Title: The Long-term Dynamical Stability of Jupiter's Trojan Asteroids

Authors: Harold F. Levison, Eugene M. Shoemaker & Carolyn S. Shoemaker

Status: 1997. Nature, 385, 42-44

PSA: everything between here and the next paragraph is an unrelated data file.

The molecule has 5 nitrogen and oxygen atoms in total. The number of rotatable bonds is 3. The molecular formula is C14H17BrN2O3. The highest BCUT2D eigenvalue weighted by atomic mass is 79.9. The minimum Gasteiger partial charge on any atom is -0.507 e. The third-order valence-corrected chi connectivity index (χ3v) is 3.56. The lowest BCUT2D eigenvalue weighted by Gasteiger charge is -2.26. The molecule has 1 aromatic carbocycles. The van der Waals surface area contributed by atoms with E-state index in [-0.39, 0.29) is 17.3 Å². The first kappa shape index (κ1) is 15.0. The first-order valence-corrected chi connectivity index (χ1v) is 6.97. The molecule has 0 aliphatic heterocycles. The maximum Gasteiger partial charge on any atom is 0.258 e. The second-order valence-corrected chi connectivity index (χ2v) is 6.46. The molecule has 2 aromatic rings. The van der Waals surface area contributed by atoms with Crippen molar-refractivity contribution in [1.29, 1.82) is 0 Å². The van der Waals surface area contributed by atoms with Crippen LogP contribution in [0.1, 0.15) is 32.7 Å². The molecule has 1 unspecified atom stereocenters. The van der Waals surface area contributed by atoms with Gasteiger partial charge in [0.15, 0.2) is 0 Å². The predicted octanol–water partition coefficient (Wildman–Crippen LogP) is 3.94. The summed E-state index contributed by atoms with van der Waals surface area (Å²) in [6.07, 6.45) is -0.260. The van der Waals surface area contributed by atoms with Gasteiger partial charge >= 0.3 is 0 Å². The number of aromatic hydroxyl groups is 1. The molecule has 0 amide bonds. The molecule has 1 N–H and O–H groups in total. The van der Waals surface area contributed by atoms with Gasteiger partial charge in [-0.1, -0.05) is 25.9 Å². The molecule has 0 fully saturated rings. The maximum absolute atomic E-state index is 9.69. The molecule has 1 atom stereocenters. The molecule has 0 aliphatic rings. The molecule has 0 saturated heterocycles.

Abstract: Trojan asteroids are objects that orbit the Sun with the same mean semi-major axis as Jupiter, but lead or trail the position of Jupiter in its orbit by ~60 degrees. One very interesting aspect of the Trojan swarms is that a significant number of asteroids are on orbits that analytic theory suggests should be unstable. This has lead several researchers to conclude that there is a flaw in the analytic theory. Here we present the results of the first long-term dynamical integrations of the orbits of Trojan asteroids. We find that the Trojan swarms are indeed not indefinitely stable. The gravitational effects of the giant planets have whittled away the swarms' outer boundary over time. We estimate that there are currently over 200 escaped Trojans larger than 1 km in diameter currently roaming the solar system, a few of which are on Earth-crossing orbits.

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